World Press Photo 2018: Contemporary Issues Stories Winner
Breast ironing is a traditional practice in Cameroon that involves massaging or pressing the breasts of pubescent girls in order to suppress or reverse breast development. The practice is carried out in the belief that it will delay maturity and help prevent rapes or sexual advances. Breast ironing is usually done by the girl’s mother or an older relative. Techniques differ from region to region. Some people bind the breasts with a belt, others heat a grinding stone, spatula or pestle and use it to press or massage the breasts.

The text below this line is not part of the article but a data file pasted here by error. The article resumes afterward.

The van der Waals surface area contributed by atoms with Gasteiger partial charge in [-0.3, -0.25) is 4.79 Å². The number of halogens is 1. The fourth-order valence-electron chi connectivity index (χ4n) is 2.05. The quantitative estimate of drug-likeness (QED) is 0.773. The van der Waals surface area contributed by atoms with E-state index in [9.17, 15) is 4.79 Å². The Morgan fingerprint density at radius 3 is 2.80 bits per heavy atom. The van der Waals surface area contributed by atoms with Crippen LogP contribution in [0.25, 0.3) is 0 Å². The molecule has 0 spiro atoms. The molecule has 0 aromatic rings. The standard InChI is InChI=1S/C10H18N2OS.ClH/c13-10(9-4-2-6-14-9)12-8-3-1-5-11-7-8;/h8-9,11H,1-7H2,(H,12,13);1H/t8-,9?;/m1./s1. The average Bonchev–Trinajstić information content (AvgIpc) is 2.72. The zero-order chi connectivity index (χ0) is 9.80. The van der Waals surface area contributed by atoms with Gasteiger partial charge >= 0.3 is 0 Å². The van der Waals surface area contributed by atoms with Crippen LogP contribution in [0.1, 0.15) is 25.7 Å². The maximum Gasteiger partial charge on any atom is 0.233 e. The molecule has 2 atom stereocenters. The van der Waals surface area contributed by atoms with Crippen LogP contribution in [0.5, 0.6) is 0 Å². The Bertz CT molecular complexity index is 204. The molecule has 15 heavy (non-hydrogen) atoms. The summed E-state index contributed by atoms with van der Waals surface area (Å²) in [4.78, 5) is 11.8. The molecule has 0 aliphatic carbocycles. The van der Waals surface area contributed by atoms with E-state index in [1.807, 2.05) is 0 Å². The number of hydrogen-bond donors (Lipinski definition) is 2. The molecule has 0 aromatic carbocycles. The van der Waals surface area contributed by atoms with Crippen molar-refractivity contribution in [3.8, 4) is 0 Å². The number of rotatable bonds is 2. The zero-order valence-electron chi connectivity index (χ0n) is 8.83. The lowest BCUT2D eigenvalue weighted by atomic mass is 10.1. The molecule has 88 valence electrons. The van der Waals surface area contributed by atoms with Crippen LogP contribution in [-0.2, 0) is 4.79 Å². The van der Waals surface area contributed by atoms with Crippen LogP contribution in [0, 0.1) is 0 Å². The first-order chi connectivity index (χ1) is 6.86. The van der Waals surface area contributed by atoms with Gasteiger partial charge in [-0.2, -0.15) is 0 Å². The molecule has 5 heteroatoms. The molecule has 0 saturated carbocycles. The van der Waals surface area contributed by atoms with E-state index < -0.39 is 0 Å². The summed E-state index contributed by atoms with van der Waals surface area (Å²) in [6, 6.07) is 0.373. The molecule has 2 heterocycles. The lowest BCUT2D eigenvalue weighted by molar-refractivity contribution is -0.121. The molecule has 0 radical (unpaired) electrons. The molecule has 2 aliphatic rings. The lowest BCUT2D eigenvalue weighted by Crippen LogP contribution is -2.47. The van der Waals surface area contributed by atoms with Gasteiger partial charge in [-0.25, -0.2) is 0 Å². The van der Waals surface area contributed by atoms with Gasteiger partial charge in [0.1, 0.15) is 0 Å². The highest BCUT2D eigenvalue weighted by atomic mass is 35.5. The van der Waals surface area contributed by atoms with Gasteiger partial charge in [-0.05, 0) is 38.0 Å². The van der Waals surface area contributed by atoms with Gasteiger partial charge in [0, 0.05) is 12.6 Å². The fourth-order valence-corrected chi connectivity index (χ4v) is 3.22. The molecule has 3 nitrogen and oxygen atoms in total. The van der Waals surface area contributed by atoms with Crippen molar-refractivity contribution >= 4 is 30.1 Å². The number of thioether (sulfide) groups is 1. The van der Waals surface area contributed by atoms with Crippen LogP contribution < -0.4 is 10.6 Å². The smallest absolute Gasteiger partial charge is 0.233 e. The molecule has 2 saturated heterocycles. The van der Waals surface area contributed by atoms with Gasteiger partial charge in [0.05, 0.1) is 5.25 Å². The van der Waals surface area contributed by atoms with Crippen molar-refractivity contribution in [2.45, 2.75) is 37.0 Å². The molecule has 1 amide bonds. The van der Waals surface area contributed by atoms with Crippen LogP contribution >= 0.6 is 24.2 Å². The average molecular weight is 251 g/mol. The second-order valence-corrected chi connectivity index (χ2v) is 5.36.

Although largely a Cameroonian practice, breast ironing does occur in some other countries across West and Central Africa. Local NGOs estimate that around 25 percent of women in the Cameroon have undergone some form of breast flattening; in some areas that rises to over 50 percent. Mothers explain that the painful procedure is an act of love, to make sure their daughters don’t get pregnant and miss out on school or jobs. There is little medical research on the psychological and physical consequences of breast flattening, but according to the United Nations Population Fund, the practice exposes girls to numerous health problems deriving from tissue damage and infection.
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